Key Facts and Statistics
There are over 407,000 children and youth in foster care, and 34 percent were placed with relatives or kin.
When children cannot remain safely in their home, placement with relatives and kin - both formally through the child welfare system and informal through family arrangements - can increase stability, reduce trauma, and help children maintain a sense of family, belonging and identity.
Investing in culturally appropriate services and supports for relative and kin caregivers may help reinforce a child’s cultural identity and traditions. their parents or primary caregiver.
Relational permanency is fundamental to the well-being of children and youth. Maintaining relationships with relatives and kin can help provide a sense of belonging for young people in care.
Include these key points in your messaging to demonstrate the important role relative and kinship caregivers play in supporting family connections that are essential to a child’s health and well-being.
View resources that demonstrate how child welfare professionals can support relative and kin connections to keep families strong.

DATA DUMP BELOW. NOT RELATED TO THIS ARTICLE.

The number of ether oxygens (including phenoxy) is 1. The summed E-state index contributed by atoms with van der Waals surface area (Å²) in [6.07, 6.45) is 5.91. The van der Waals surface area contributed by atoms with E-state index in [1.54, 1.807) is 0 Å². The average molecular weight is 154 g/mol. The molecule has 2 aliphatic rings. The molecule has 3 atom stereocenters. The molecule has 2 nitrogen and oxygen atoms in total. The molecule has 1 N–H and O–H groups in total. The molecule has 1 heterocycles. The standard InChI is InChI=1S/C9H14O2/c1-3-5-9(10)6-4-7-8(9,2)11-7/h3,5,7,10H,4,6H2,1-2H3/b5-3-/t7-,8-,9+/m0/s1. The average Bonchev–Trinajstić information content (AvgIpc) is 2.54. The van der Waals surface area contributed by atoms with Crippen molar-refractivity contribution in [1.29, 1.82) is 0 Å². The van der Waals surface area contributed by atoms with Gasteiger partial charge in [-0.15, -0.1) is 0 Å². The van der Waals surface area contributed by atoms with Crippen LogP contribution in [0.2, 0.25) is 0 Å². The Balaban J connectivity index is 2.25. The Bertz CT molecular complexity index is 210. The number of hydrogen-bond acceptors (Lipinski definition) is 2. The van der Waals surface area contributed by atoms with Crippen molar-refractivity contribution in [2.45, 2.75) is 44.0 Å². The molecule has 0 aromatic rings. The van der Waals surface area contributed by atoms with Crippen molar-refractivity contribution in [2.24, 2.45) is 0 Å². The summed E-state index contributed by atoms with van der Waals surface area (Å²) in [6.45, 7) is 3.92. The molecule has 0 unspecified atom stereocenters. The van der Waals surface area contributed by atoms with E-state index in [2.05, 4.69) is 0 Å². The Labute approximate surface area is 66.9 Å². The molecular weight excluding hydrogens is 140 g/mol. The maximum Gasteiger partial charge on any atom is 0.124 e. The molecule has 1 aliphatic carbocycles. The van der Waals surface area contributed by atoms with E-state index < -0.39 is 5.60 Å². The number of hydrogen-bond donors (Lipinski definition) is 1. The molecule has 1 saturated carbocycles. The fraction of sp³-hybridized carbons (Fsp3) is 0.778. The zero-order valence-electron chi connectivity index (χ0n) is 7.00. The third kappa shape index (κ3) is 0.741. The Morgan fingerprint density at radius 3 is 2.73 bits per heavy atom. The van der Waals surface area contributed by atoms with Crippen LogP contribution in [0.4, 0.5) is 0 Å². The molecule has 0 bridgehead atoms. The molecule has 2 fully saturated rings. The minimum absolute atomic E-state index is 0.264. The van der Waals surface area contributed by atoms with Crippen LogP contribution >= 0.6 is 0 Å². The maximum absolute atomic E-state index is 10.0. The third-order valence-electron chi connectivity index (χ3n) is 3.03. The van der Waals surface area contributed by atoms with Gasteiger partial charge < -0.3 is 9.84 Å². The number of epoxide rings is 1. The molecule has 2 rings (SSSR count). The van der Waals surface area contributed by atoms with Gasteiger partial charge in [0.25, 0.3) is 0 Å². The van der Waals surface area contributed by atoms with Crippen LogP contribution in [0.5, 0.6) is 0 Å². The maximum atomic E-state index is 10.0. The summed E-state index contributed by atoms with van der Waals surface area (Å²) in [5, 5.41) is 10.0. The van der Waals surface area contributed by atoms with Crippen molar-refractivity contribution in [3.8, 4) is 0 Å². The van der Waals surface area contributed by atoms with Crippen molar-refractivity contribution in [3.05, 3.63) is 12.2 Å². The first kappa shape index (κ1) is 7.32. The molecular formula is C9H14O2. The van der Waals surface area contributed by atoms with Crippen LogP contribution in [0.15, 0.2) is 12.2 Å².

Provides information about the critical supports kinship navigator programs can offer relative and kinship caregivers.
Shares stories and advice from caregivers and birth parents who have experienced kinship care.
Shares recommendations from youth on how to support permanency with kin, relational permanency, and older youth adoption.
Read about the President's commitment to promoting safe, permanent homes for children in foster care and providing resources that enhance their well-being.
June is National Reunification Month! Honor people and efforts from around the country that make it possible for families to stay together.
The Children's Bureau is focused on putting families first, strengthening them where needed, and helping keep them safe and together!
This new factsheet is designed to help kinship caregivers work effectively with the child welfare system.